None of the four defendants being tried is charged with being the actual killer and the journalist's family and supporters have expressed deep scepticism over the process.

More than two years after Politkovskaya was shot dead, the authorities have failed to identify the hitman who pulled the trigger or those who ultimately ordered the murder.

"I don't have any hope that the name of the person who ordered the killing will be revealed," Ilya Politkovsky, the journalist's son, said in advance of Monday's court hearing.

"The people who will be tried don't have direct contact with him. It's a criminal group that did this for the money."

More defendants

In addition to Pavel Ryaguzov, a former FSB agent who is suspected of providing Politkovskaya's home address to the killer, three other defendants are standing trial.

Two of them, Dzhabrail and Ibragim Makhmudov, are Chechen brothers accused of following her in her last weeks.

Politkovskaya was killled as she returned to her apartment in Moscow in 2006 [AFP]

They are brothers of Rustam Makhmudov, the man said by investigators to have actually shot Politkovskaya in the stairwell of her apartment building in October 2006.

Makhmudov has never been found and is said by investigators to have fled the country.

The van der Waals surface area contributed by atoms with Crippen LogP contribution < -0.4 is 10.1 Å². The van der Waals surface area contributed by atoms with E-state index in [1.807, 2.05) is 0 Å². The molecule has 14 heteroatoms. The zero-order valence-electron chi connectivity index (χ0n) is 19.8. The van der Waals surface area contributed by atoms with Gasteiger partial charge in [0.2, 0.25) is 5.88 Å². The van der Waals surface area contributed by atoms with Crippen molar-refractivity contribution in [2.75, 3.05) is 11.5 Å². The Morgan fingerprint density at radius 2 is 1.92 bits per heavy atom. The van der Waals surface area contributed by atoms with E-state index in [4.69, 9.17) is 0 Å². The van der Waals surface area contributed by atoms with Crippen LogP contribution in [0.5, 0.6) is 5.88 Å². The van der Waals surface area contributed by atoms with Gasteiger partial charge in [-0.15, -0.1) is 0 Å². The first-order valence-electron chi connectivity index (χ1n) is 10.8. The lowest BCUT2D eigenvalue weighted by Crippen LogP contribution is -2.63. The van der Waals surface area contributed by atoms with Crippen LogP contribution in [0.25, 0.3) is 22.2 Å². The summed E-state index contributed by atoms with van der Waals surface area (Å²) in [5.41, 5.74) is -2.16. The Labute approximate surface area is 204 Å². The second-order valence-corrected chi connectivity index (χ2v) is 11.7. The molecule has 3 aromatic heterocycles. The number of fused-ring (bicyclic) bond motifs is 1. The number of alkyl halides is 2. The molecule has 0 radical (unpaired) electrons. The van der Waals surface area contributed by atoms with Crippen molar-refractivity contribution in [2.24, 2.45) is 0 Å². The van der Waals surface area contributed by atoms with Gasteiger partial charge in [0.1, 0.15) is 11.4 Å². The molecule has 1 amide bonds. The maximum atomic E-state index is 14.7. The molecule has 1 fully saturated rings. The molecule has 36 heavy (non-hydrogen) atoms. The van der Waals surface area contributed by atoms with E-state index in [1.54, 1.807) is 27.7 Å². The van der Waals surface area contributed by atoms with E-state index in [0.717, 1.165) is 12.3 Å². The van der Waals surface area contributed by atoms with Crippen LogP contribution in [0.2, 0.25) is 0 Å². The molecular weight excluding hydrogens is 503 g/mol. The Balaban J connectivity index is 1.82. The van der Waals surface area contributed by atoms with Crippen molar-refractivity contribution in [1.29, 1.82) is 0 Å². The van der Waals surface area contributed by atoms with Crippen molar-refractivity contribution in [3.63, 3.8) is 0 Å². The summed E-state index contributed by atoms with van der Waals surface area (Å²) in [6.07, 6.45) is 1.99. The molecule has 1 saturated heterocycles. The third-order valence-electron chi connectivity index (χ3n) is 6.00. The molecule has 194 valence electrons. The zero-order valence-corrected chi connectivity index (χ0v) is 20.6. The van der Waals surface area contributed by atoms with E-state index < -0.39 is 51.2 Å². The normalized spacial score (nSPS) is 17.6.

The fourth defendant is Sergei Khadzhikurbanov, a former police investigator from the Moscow police's organised crime unit.

The masterminds of the presumed contract killing have never been identified, despite a statement in October 2006 by then-president Vladimir Putin that Politkovskaya's killing was "an unacceptable crime that cannot go unpunished".

Kremlin criticised

Politkovskaya, aged 48 when she died, was a writer of books and articles that fiercely criticised Putin, notably for abuses committed by Russian forces during the second Chechen war, which took place under his watch.

Her killing, as she returned home carrying bags of groceries from a shopping trip, sparked outrage internationally and among opposition groups in Russia, with some critics pointing the finger of blame at the Russian leadership.

In comments days after her death, Putin promised the killers would be punished but he also offended Politkovskaya's supporters by saying her impact on Russian life had been minimal.

The Committee to Protect Journalists, a New York-based media freedom organisation, ranks Russia as the third dangerous country in the world for journalists after Iraq and Algeria, with 49 journalists killed since 1992.